About Primary Voting
I have always voted in person at my local voting precinct in Lompoc, except during the pandemic when I mistakenly thought it would have long lines. It did not. Both times, we had mail-in ballots sent to all registered voters in the county, some 235,000. In addition, two booklets were sent to all including a sample ballot and a booklet with resumes of candidates.
On June 7, I visited my usual voter poll precinct to vote in person after four years. I asked if they needed my new DMV Real ID card, and they said no. They asked me to sign my name on a computer screen like you do at restaurants and CVS, so I did, and it came out a big scribble. No one could tell just who I was. I received my ballot, filled it out, and placed it in a box that was wired closed. My ballot was handled in a piece of brown butcher paper. I was told the ballots would be counted in Lompoc, then shipped with police escort to the County Elections Department in Goleta.
Having taken part in many election campaigns, my experience with registered voter lists is that they are out of date by about 25 to 35 percent. It’s a big waste in costs of mail-in ballots. Instead of sending three pieces of data, a cost savings would be had by eliminating the mail in ballots or the other two booklets and send just one of something.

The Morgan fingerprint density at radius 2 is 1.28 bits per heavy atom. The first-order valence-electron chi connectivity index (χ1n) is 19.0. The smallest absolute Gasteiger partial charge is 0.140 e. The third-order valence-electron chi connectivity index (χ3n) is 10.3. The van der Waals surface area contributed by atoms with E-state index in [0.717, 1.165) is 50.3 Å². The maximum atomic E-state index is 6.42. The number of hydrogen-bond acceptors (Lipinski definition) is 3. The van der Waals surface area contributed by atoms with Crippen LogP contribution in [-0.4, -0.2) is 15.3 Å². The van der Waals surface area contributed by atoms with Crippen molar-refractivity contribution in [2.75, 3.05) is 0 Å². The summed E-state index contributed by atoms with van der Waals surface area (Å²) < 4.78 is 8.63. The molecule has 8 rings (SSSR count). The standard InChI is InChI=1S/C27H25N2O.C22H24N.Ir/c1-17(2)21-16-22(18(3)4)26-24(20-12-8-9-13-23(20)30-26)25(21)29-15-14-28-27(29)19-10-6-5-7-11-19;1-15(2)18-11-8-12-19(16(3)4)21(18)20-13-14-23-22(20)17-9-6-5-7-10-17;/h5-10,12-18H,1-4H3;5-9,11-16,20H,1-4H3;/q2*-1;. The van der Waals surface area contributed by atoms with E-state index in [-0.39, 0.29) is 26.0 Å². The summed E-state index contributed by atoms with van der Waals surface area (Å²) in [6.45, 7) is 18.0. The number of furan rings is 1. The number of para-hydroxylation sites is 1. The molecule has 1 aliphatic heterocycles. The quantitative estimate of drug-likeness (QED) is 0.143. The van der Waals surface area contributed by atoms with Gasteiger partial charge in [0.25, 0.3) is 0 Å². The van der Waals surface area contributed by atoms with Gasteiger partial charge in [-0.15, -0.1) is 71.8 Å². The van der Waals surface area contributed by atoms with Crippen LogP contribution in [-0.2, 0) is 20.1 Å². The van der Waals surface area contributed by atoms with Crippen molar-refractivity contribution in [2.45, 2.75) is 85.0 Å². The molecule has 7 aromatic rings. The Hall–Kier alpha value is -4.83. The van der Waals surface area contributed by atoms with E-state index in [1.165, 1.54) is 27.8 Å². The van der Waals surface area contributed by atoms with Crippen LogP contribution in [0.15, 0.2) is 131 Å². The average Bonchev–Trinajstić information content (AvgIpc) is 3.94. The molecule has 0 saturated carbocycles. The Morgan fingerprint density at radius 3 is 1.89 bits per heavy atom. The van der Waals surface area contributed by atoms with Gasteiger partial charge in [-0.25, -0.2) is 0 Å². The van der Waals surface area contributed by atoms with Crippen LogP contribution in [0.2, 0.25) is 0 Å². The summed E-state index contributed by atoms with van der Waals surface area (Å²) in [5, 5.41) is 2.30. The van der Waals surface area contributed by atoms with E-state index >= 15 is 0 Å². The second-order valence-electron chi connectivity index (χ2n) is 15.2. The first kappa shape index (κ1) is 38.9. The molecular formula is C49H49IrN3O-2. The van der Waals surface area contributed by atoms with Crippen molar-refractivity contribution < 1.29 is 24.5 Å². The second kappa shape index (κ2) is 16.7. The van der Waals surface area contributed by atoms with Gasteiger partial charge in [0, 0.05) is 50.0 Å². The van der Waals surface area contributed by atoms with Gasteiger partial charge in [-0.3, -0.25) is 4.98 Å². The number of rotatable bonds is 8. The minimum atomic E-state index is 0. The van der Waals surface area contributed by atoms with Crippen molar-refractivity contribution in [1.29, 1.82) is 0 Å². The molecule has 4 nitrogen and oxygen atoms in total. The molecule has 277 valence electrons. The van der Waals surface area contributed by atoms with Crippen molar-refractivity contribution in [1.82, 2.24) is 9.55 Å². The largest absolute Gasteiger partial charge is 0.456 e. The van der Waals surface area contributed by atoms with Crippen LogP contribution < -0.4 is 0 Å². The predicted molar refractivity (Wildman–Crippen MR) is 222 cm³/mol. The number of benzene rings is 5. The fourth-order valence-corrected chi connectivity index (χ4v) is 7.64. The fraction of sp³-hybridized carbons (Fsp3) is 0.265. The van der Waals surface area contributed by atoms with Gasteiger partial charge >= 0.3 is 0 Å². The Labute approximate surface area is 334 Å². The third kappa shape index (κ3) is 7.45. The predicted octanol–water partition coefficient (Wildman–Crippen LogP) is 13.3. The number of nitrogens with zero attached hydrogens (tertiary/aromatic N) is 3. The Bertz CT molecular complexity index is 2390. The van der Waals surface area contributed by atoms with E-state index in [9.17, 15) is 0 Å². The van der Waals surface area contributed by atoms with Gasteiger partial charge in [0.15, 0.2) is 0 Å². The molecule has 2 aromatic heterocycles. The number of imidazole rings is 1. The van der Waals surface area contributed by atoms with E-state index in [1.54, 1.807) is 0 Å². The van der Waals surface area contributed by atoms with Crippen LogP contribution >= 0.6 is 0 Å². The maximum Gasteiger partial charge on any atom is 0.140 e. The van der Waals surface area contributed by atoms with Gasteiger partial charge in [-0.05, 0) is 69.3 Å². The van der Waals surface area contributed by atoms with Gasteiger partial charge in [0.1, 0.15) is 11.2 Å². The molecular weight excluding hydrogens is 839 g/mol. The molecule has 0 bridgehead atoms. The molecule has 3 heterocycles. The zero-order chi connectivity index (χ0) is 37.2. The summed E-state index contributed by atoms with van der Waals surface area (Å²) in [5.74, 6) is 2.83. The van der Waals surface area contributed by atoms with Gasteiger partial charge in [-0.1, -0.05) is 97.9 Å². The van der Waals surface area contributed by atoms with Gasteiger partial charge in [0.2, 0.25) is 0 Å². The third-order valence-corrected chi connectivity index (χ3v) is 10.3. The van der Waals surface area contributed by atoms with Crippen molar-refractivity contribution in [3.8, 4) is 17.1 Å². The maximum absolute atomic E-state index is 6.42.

Mail-in ballots are slow to read. Each envelope has to be checked to see if the signatures match one on file. So the mail in system is slower and more expensive than the venerable precinct system. Faster results are possible also. At the precinct poll, you sign next to your name in the old system, and your ballot is ready to be counted when you drop it in the box.
The voting system has been watered down. We need reliable voter identity
You must ID yourself and show that you are the one voting.
You must appear at the precinct to vote unless you have requested an absent ballot before vote day.
You must sign your name on the voter log book, not on a wobbly computer screen so your signature can be verified if necessary.
All vote ballot forms should be placed in sleeves until deposited in the vote box.
All ballot boxes at every precinct must be shipped by police escort to the County Elections Department before being opened.
There must be voting only on vote day, between 6 a.m. and 8 p.m.
There are no remote “Drop Boxes” needed with this secure system of voting.
Only one mailing of a sample ballot booklet.
Require update of registration files every two years.
Reliable voting is what voting is all about. Let’s do everything we can to make is so, now again. Only 30 percent voted in this last election. Is this why?